My first question to Tim Sandiford, Regional Volunteer Coordinator for Central San Diego, was “what are you doing here at 4am?” He answered:
“The PITC uses different categories such as sheltered from non-sheltered homeless in their count. This is a good time for the count as those not in shelters are nestled down. Once the shelters let out at 8am, we would be unable to establish this difference.”
The region Tim coordinates includes Mission Bay, Old Town, Sports Arena, Ocean Beach, and Point Loma.
As Tim, both well prepared and skillfully organized, handed out maps to the counting teams, I was able to speak with a couple of volunteers.
Nancy Matloff, a first time volunteer, connected with PITC through Health Care for Homeless Veterans. She believed about 30% of this mornings volunteers work at the VA and the rest are involved in social services in one way or another.
Mona Oge from the VA was there as well. When asked what brought her out at this early hour, she said,
“(We) can’t provide services if you don’t know how many you are serving.”
Once the warmly dressed crowd of 30+ set out, I inquired with Tim as to where these early risers were from.
“About 90% of the volunteers are from HUD funded programs such as social services, VA, and VVSD. The other 10% are regular folks who saw our ads in the paper. Last year PITC had 350 volunteers and this year 550 people volunteered.”
Counting Teams were asked to indicate on their map grid whether the homeless they observed were individuals, in vehicles, or in a makeshift structure. PITC has met weekly since October, 2010, to pull this together so well.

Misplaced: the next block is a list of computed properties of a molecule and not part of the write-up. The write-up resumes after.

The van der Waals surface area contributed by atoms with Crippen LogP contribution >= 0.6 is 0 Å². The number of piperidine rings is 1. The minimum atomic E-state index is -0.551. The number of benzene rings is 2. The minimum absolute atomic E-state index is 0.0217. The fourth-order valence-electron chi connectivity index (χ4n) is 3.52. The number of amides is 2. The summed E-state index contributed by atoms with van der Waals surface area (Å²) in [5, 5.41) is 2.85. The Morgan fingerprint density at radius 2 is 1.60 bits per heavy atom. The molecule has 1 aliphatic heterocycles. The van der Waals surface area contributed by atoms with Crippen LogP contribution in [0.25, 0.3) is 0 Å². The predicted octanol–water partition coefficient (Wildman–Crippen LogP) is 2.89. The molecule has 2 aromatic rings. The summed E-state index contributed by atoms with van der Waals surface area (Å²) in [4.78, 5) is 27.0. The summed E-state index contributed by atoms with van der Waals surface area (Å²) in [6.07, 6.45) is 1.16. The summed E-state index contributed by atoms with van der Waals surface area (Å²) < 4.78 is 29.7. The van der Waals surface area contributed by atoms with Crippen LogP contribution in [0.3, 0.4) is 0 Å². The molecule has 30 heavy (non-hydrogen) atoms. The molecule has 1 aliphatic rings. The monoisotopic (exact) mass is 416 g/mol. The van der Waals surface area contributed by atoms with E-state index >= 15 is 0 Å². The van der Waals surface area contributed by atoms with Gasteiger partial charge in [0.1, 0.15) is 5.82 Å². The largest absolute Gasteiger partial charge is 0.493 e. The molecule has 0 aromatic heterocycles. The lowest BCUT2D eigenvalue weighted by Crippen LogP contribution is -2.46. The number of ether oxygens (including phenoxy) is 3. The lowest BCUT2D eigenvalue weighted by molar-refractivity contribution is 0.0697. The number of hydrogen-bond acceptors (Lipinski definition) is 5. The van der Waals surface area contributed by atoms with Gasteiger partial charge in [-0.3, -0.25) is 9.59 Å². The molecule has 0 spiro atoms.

I asked Tim how others could help end homelessness. His response,
“I would like to see my fellow Obceans help out. Each individual has personal strengths in one area or another. Instead of asking ‘what can I do to help?’ begin asking yourself ‘what can I offer?’ This way each individual can contribute their personal strengths toward ending homelessness.”
Tom Ziegert, Pastor at Point Loma Methodist Church connected with PITC through the Forums on Homelessness held in OB last year.
“When I attended the Forums, at first, it was about homelessness, now it was about OB.”
He contributed what he could by welcoming the PITC volunteers into the church to use as their meeting point.
Sandy Borum, Peer Outreach Specialist, VVSD was also there. She provided information on resources currently available to Veterans. She introduced Courage To Call, a toll free 24/7 helpline that provides free, confidential info, guidance, and referrals to Veterans, Military, Reservists, National Guards, and their families. This helpline is answered by post 9/11 vets. It also serves women vets with children and families. All it takes is the … Courage To Call (877) 698-7838.
By 5am three volunteers returned with their count finished. 5:30am two more arrived back at the church. As each team returned from their count, they spoke with Tim about their observations and handed in their map grids which now contained an actual count of the homeless. One team invited one of the local homeless to join them on their count. “He’s been around OB for quite some time and was familiar with the other homeless in OB.” one team volunteer offered.
By 6am, the coffee I downed at 3:30am was beginning to wear off and I could see Tim was about to have his hands full with the returning crowd. Thanking everyone involved, I headed home to write this up and go back to sleep.
Part 2 tomorrow ~ PITC surveys homeless at Second Chance breakfast.
For more information on PITC through the Regional Task Force on the Homeless